So I just realized that October marked five years since I signed up for StP and wanted to get some thoughts down about it. I discovered the traveler scene when I was 17 completely accidentally. I was chilling in a park and there were a couple interesting looking people there so I asked if they wanted to smoke a bowl with me. We started chatting and they told me about a way of life I was completely unaware of. It immediately enticed me and I started doing research about it. I bought some Crimethinc books and fantasized about hopping trains after high school.
We all know those days, the miserable ones. And we all know those people that just have to give you shit for your lifestyle. Here's my story, what happened while I was hitchhiking across the US and Canada.
Okay, so I haven't done this while living on the road yet, but I do it frequently when traveling and you can earn some cash from it, and if you're interested in the artistic sense you can get the satisfaction of earning a really nice portfolio. I wrote this sort of as a guide to modeling while traveling for pay via my own experience with it. Please keep in mind at this time I looked and passed as a girl without any sort of gender questioning, and most traveling models are women.
Some of you who know me know I am big on 'Quality Jungles'. The truth is, today they are virtually non-existent.This is due to several things. I'll get to that in a moment. Why jungles? Because Hoboes and tramps need a place to stop, rest up, clean up, feed up, wash and repair clothes and gear, and hopefully a place to socialize, trade, and share what one knows about the lines and general conditions. Sounds great right? Jungles have been in existence since right after the civil war. They used to be called 'hangouts' up until the latter part of the 19'th century. They were also relatively safe. There was an order of things, and the number of riders required order and safety.
A trip to Kyrgyzstan, over on the border of China. The Tian Shan Mountains are beautiful but a bit of a mission. The capital city has a mad market with all sorts of instruments, car parts, food, spices for sale. The people are friendly, and the vodka is cheap.
While some people start their life on the road going solo, many people prefer to have an experienced traveler to show them the ropes. Squat the Planet is one resource new travelers can use to find road dogs but you have to be careful about it. You’ll meet good folks and bad folks on the road and you have to figure out which is which and what to do about it.
The WNYC podcast – is, in a nutshell, amazing. Last week, they released a new episode titled Los Frikis, exploring the story of Cuban punk rockers in late 1980s Cuba who deliberately injected themselves with HIV. Part political protest, part response to a helpless situation, and part mass hysteria, Radiolab went into detail about a phenomenon that ironically paralleled Socialism’s painful death.
Being a traveler is hard enough at times, and throwing being trans into the mix definitely doesn't make it easier. But, in my opinion, it's better to travel and be who you are and want to be than sit around stuck, whether it's a bad situation or just a stagnant situation, so here's an assortment of useful stuff for helping people keep their skin intact and out of trouble when traveling while trans.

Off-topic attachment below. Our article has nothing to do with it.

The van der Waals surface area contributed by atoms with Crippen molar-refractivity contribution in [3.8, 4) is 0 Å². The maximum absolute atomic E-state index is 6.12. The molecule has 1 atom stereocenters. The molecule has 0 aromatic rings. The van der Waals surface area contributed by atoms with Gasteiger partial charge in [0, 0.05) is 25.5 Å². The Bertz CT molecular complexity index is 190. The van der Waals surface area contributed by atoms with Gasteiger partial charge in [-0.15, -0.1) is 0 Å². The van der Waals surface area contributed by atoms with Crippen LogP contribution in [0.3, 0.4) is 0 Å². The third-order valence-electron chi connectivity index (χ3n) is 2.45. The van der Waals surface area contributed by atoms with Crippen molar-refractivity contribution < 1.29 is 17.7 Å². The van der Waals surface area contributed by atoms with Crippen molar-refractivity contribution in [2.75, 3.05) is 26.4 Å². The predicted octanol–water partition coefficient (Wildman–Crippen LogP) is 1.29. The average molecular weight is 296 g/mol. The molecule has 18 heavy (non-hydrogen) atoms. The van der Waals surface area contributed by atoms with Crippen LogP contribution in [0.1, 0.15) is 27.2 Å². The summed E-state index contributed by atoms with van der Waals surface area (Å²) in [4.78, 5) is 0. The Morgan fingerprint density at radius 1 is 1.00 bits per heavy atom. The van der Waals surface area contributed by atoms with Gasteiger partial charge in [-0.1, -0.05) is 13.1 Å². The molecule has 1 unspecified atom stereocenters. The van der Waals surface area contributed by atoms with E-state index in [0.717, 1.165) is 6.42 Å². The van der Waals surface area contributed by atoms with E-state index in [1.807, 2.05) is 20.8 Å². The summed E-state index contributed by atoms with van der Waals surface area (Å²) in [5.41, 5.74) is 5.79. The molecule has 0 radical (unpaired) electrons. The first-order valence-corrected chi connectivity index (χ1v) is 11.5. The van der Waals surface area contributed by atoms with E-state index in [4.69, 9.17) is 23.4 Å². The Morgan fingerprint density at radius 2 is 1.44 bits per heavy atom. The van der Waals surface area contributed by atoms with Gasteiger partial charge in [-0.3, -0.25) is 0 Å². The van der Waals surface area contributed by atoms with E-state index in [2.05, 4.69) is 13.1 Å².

Dickie, now known as Knuckles, was the first traveler who Michael Joseph photographed for his "Lost and Found" series. Joseph noticed Knuckles, he said, because "he had an interesting anchor tattoo on his face and a very distinct look about him for a hitchhiker." The two first met in Las Vegas in 2011, and by chance they crossed paths three years later in Chicago.
Check out this beautiful documentary entitled COBRA GYPSIES directed by Raphael Treza. Up until watching this film, I never knew that the Romani still existed in India. This film is created in a way that the subjects do not seem to be exploited for a story, but are actually given a chance to have their voices heard…Enough of me talking, peep the COBRA GYPSIES documentary below.
The economic recession can be most witnessed in Leeds, Yorkshire where many young people share a single bedroom between up-to-ten people and a few dogs. Born from harsh job market and financial strain, the deeply-rooted punk community began crafting homes for themselves in the city’s abandoned buildings, often scavenging supermarket dumpsters after hours to put food in their stomachs.
They call her Runaway. Sleeping on the hardwood floor of an abandoned house alongside 10 others for a week, she found a temporary home. She met a group of fellow travelers in downtown Gainesville whom she stayed with in a squat house they knew about through word of mouth. “I hit the road to find myself,” said Amy “Runaway” Gates, an 18-year-old self- proclaimed “dirty kid” from Houston who hitchhiked for about a month before arriving to Gainesville in mid-January.
The heavy metal cowboy get-ups sported by Dennis Hopper in Easy Rider and Mel Gibson in Mad Max are probably considered more than a little passé in the world of men’s style, better left in the 1970s. But in Sub-Saharan Africa, the art of dressing like you’ve just stepped out of a Metallica concert is still very much alive.
This thread is to discuss the reasons that alcohol is so prevalent in the traveling culture, and how some of our scenes are even alcohol/drug-centric. I know alot of us are from shitty situations where drinking at a young age is seen as necessary to escape. Also some of us were just born predisposed to addiction. There is also the whole 'punk' image, where punks are supposed to drink and fight and be stupid. I figure the majority of us either are or used to be punks, and still have that rebel without a cause attitude. Then I guess there are times where you are bored and alcohol seems like a good idea to pass the time. Peer pressure is an obvious reason to, and can be combined with the others.